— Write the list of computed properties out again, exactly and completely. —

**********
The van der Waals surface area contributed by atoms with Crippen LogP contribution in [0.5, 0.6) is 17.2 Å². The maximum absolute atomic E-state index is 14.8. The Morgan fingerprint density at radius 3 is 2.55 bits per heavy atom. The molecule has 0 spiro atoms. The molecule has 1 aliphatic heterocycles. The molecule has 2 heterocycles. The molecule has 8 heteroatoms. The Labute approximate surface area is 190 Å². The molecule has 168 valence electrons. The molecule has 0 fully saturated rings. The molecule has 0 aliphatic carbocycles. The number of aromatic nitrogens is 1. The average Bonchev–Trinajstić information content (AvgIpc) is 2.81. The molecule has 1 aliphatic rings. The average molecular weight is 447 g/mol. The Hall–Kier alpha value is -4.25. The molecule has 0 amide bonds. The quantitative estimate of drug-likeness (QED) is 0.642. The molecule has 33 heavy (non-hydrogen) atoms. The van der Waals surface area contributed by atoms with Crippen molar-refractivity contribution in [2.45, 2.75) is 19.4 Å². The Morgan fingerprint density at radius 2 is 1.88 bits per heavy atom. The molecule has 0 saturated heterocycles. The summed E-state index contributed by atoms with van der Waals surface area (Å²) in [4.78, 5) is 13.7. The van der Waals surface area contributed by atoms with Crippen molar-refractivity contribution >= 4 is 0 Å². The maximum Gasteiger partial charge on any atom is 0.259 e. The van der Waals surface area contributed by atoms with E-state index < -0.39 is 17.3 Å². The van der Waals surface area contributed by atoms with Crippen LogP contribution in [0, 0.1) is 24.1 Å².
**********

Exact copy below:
The van der Waals surface area contributed by atoms with Crippen LogP contribution in [0.5, 0.6) is 17.2 Å². The maximum absolute atomic E-state index is 14.8. The Morgan fingerprint density at radius 3 is 2.55 bits per heavy atom. The molecule has 0 spiro atoms. The molecule has 1 aliphatic heterocycles. The molecule has 2 heterocycles. The molecule has 8 heteroatoms. The Labute approximate surface area is 190 Å². The molecule has 168 valence electrons. The molecule has 0 fully saturated rings. The molecule has 0 aliphatic carbocycles. The number of aromatic nitrogens is 1. The average Bonchev–Trinajstić information content (AvgIpc) is 2.81. The molecule has 1 aliphatic rings. The average molecular weight is 447 g/mol. The Hall–Kier alpha value is -4.25. The molecule has 0 amide bonds. The quantitative estimate of drug-likeness (QED) is 0.642. The molecule has 33 heavy (non-hydrogen) atoms. The van der Waals surface area contributed by atoms with Crippen molar-refractivity contribution in [2.45, 2.75) is 19.4 Å². The Morgan fingerprint density at radius 2 is 1.88 bits per heavy atom. The molecule has 0 saturated heterocycles. The summed E-state index contributed by atoms with van der Waals surface area (Å²) in [4.78, 5) is 13.7. The van der Waals surface area contributed by atoms with Crippen molar-refractivity contribution >= 4 is 0 Å². The maximum Gasteiger partial charge on any atom is 0.259 e. The van der Waals surface area contributed by atoms with E-state index < -0.39 is 17.3 Å². The van der Waals surface area contributed by atoms with Crippen LogP contribution in [0, 0.1) is 24.1 Å².